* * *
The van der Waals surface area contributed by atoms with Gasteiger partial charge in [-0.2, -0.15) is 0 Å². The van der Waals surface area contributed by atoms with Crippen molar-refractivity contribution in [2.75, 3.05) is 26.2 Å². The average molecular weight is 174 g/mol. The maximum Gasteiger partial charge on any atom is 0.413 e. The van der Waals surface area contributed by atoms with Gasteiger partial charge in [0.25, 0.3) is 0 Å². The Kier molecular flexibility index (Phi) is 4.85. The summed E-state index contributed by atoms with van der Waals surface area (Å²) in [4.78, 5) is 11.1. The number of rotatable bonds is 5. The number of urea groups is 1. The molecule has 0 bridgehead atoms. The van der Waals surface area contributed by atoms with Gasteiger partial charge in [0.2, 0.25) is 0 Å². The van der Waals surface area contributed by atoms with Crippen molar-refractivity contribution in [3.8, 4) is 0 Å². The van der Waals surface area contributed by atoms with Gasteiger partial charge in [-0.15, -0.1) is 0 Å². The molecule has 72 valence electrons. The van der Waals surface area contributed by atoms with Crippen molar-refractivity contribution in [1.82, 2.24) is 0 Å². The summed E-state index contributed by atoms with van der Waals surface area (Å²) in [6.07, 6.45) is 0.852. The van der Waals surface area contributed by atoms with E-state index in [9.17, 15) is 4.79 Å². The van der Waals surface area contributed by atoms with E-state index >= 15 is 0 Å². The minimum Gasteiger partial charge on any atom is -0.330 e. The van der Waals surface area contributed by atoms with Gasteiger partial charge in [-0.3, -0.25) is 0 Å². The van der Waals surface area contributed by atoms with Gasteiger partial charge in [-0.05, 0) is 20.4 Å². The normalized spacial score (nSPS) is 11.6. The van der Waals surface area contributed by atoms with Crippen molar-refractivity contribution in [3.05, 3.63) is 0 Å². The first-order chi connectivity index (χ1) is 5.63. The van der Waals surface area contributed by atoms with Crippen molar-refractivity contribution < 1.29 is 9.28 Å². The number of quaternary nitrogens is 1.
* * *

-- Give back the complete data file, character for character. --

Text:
The van der Waals surface area contributed by atoms with Gasteiger partial charge in [-0.2, -0.15) is 0 Å². The van der Waals surface area contributed by atoms with Crippen molar-refractivity contribution in [2.75, 3.05) is 26.2 Å². The average molecular weight is 174 g/mol. The maximum Gasteiger partial charge on any atom is 0.413 e. The van der Waals surface area contributed by atoms with Gasteiger partial charge in [0.25, 0.3) is 0 Å². The Kier molecular flexibility index (Phi) is 4.85. The summed E-state index contributed by atoms with van der Waals surface area (Å²) in [4.78, 5) is 11.1. The number of rotatable bonds is 5. The number of urea groups is 1. The molecule has 0 bridgehead atoms. The van der Waals surface area contributed by atoms with Gasteiger partial charge in [0.2, 0.25) is 0 Å². The van der Waals surface area contributed by atoms with Crippen molar-refractivity contribution in [3.8, 4) is 0 Å². The van der Waals surface area contributed by atoms with Gasteiger partial charge in [-0.15, -0.1) is 0 Å². The molecule has 72 valence electrons. The van der Waals surface area contributed by atoms with Crippen molar-refractivity contribution in [1.82, 2.24) is 0 Å². The summed E-state index contributed by atoms with van der Waals surface area (Å²) in [6.07, 6.45) is 0.852. The van der Waals surface area contributed by atoms with E-state index in [9.17, 15) is 4.79 Å². The van der Waals surface area contributed by atoms with E-state index >= 15 is 0 Å². The minimum Gasteiger partial charge on any atom is -0.330 e. The van der Waals surface area contributed by atoms with Gasteiger partial charge in [-0.3, -0.25) is 0 Å². The van der Waals surface area contributed by atoms with Gasteiger partial charge in [-0.05, 0) is 20.4 Å². The normalized spacial score (nSPS) is 11.6. The van der Waals surface area contributed by atoms with Crippen molar-refractivity contribution in [3.05, 3.63) is 0 Å². The first-order chi connectivity index (χ1) is 5.63. The van der Waals surface area contributed by atoms with Crippen molar-refractivity contribution < 1.29 is 9.28 Å². The number of quaternary nitrogens is 1.